MARTIN: All of this transforms the city during South by Southwest. But it's also a metaphor for the city itself, which is grappling with new popularity and surprisingly fast growth.

ADLER: That brings incredible opportunity and excitement. It also brings pretty considerable challenges with respect to affordability and infrastructure, mostly mobility.

MARTIN: Talk to me a little bit, if you would, about the affordability issue, because we keep hearing people talking about how, you know, housing prices have just skyrocketed. Can you talk a little bit about that?

ADLER: And they have. But it's all relative. So the median home price in San Francisco last year went over a $1,150,000. Seattle and Boston, bound and determined not to follow San Francisco like a tractor beam, are being pulled in the same direction. I think the median home price in those two cities is north of $650,000 now. Austin, it's about $300,000. But that is a shock to the people who live here because it's all relative.

So you have the danger of losing the very diversity that is responsible for the creativity and the fabric that makes for what is, I think, a very special spirit and soul in this city. And if we lose the middle-income folks in our city, if we lose the diversity in our city, then we'll stop being Austin. You can't be the live music capital of the world if you lose your live music musicians and your live music venues.

So we're now trying to guard against that, looking at what we can learn from San Francisco and Seattle and Boston and the other cities, but recognizing that no city has yet been able to really figure out what to do about gentrification. So we're trying to do things that other cities have done that have worked and also trying to come up with new, innovative solutions that nobody's tried yet.

MARTIN: You talked about the fact that the house prices - housing prices here can be a shock to the people that live here. I'm imagining that the festival, and given how much it's grown over the 30 years that it's been taking place here, is also something of a shock to the people who live here. I wanted to ask you about that. What do you hear most? I mean, do you mostly hear people who live here excited about it? Or at this point is it mostly, oh, no, that again?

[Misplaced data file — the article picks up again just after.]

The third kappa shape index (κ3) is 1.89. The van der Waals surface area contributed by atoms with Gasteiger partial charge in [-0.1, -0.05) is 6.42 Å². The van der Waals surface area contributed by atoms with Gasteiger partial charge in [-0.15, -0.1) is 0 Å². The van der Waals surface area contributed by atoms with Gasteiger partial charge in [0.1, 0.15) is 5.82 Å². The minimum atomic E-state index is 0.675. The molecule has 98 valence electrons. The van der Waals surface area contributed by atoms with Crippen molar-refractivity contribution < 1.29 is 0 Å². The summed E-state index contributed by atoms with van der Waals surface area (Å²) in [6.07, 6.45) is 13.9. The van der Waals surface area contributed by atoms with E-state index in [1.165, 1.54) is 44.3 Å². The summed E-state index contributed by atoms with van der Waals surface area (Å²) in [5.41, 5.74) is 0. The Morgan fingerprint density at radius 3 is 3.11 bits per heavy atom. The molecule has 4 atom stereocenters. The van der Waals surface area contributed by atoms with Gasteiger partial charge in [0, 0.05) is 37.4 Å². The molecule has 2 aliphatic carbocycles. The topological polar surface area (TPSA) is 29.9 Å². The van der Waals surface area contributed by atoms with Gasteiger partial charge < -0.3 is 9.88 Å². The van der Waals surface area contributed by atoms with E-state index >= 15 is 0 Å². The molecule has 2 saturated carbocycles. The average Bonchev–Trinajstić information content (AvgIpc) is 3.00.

ADLER: You know, you hear both, and I'm not sure that it's one more than the other.

MARTIN: That said, just about everybody we talked to agreed on one thing - Austin is a great place for music and food. So naturally, I asked the mayor for some inside information about places we should check out.

ADLER: Really? You're going to ask me to name specific clubs on national radio like this?

MARTIN: Yeah. Yeah. Yeah, we know.

ADLER: I'll get shot. I would say that...

MARTIN: We need that and we need the barbecue hot list. That's what - that's - I'm sorry. That's just the way it's got to happen.

ADLER: You know, the Continental Club has been with us forever on South Congress Street. You should check that out. The Elephant Room has great jazz. I'm going to get in trouble for even doing that.

(LAUGHTER)

MARTIN: OK, barbecue - where's your spot?

ADLER: You know, when the 25 mayors came into town and I'm trying to show them the Google autonomous car that's on our streets and I'm putting virtual reality glasses on their heads and they're being able to experience municipal applications of that technology, I'm showing them lots of cool stuff. All they wanted was to figure out how to get into Franklin's Barbecue and jump the line. So we did that on Sunday.

MARTIN: (Laughter) OK.

ADLER: And I think I could get elected president of the United States Conference of Mayors right now.

MARTIN: (Laughter) OK, Mayor Steve Adler, thanks so much for visiting with us.

ADLER: Thank you.

MARTIN: And, you know, we did it. We did get to some of the places he mentioned. We'll tell you about that later on in the program, so we hope you'll stick around.